Consider the above two images. They are a perfect comparison between simplicity and minimalism. In fact minimalism has been the predominant influence in all form of design, architecture and technology in the 20th century as you will see from these pictures. In fact contemporary artists have been so heavily influenced by minimalism that it evolved into a philosophy whereby minimalism sought to explain the Tao of the bare essentials. Thus minimalism became a way of life.
So how did minimalism happen? Was it invented? Where did it appear from?
The biggest false notion of minimalism is that it stemmed from the poverty of the period. During wars and prohibition, people looked to the bare essentials of life. But No!! This wasn’t the threshold that led to minimalist design.
On the contrary it was inspired by the notions of the rich and elite who wished for elegance and quality over quantity. In the period of the 60’s minimalism grew with the trends of hippy culture of less is beautiful, the growth of technology in architecture, films and even design which compacted ways and means to achieve creativity.
Minimalism didn’t come cheap. It was simple sophisticated and reflected the elegance of its minimalistic style.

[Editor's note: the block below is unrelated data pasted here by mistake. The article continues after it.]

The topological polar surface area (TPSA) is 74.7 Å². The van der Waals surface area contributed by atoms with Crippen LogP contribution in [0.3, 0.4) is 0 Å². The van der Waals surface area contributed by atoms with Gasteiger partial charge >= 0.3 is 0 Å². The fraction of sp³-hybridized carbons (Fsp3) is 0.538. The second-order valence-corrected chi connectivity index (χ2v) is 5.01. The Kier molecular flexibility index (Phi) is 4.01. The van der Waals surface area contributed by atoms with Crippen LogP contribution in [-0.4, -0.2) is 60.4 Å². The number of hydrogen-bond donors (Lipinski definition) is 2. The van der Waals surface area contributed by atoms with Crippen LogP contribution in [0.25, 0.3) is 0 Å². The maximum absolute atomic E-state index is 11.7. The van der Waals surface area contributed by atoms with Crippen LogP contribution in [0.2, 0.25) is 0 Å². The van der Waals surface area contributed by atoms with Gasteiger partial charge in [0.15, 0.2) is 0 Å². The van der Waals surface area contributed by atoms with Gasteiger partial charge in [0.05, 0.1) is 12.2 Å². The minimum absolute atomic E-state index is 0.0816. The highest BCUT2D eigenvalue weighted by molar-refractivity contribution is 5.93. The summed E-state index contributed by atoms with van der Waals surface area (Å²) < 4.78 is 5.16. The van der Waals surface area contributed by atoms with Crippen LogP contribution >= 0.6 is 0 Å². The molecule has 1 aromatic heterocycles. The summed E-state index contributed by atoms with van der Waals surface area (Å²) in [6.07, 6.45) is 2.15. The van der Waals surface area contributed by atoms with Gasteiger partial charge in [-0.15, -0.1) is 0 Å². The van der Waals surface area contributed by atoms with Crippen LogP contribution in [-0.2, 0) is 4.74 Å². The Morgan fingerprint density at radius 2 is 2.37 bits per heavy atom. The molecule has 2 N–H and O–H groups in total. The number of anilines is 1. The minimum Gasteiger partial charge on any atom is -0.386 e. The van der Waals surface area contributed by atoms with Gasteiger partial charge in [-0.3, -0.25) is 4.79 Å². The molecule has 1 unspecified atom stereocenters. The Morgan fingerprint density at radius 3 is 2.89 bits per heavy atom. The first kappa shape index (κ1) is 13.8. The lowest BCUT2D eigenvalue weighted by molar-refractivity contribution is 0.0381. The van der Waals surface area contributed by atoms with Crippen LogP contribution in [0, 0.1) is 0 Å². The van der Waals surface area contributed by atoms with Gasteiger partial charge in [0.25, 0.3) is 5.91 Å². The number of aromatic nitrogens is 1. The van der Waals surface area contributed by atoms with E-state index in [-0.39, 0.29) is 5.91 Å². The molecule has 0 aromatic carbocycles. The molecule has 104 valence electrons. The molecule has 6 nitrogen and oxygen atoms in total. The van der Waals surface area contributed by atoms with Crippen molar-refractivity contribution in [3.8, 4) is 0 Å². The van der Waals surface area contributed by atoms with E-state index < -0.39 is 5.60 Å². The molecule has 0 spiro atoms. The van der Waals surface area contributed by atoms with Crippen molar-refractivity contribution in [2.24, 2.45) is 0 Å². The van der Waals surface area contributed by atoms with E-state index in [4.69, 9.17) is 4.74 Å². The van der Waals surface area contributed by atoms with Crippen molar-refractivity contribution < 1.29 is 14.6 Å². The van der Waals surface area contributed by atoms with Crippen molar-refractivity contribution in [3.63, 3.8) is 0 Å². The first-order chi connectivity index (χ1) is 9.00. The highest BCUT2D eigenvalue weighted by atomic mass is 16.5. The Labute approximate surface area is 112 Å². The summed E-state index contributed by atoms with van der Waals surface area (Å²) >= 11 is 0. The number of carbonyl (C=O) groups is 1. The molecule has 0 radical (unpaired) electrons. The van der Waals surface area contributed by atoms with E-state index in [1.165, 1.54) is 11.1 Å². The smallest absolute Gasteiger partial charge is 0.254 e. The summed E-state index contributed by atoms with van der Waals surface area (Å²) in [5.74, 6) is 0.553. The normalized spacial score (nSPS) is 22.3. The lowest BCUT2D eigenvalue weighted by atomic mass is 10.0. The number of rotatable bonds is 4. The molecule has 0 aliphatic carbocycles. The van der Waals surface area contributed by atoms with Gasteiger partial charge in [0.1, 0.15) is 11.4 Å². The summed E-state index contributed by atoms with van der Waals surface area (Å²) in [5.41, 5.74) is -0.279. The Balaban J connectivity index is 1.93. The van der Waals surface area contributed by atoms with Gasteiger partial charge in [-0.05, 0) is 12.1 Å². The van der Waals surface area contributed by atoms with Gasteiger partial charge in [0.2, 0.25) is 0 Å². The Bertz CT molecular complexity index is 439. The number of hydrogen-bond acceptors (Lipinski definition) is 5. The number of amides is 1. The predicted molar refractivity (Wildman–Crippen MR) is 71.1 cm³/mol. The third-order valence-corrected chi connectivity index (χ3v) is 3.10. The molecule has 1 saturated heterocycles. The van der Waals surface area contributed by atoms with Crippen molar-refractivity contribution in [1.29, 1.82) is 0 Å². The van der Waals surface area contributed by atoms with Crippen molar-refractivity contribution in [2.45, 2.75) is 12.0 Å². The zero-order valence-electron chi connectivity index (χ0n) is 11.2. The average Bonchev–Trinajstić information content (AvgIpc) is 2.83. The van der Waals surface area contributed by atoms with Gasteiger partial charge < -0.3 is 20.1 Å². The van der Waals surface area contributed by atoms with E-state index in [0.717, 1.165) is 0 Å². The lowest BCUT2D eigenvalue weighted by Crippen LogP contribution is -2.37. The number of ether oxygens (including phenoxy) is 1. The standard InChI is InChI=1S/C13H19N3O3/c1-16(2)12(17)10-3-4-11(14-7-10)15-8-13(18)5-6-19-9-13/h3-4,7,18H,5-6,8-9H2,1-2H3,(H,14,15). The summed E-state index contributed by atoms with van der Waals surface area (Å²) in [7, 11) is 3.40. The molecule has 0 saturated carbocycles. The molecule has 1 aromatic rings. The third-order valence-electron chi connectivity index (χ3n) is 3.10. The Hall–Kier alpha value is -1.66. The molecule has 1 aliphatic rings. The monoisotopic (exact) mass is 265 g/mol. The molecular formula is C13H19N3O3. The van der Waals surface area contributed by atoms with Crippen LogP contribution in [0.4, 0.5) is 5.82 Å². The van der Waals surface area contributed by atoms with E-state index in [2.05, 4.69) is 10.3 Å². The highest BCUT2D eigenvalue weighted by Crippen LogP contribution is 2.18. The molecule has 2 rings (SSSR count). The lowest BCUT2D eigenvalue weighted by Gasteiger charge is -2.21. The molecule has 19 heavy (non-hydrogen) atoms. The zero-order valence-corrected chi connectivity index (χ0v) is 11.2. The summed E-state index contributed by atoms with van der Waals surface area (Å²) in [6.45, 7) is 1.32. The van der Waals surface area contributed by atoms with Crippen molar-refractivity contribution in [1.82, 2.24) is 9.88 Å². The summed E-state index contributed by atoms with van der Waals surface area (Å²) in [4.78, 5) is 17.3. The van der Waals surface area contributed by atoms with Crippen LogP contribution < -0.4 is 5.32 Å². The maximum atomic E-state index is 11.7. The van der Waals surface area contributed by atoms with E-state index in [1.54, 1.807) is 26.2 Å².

The growth of minimalist design can be attributed to the 60s and 70’s. However the Japanese art forms of design and the Dutch De Stijl movement could well be said to have an influence over the birth of minimalism.
The De Stijl Dutch movement of minimalism
In Dutch De Stijl means ‘The Style”. It was also referred to as neoplasticism born as an art style in the Netherlands in 1917. However it lasted a few years only till 1931 perhaps due to the fact that the art world wasn’t quite ready for such a movement. This main factor coupled with the death of its founding father Theo Van Doesburg marked the end if the De stijl movement. However this paved the way for the birth of minimalism and minimalist design
The De Stejil style as seen from the image consisted of minimalistic simple compositions emphasized by directional use of vertical and horizontal patterns. Only primary colors were use to highlight the designs with articulate uses of black and white.
Ludwig Miens van der Rohe the German hero of minimalism
Ludwig Miles van der Rohe was considered the father of modernistic architecture. Much of the skyline in major cities worldwide has been influenced by his philosophy of design.
Ludwig Van Der Rohe advocated the uses of:
- Plate glass and steel in construction
- Minimum usage of structured framework
- Extensive use of open space
- Quoted the motto “less is more”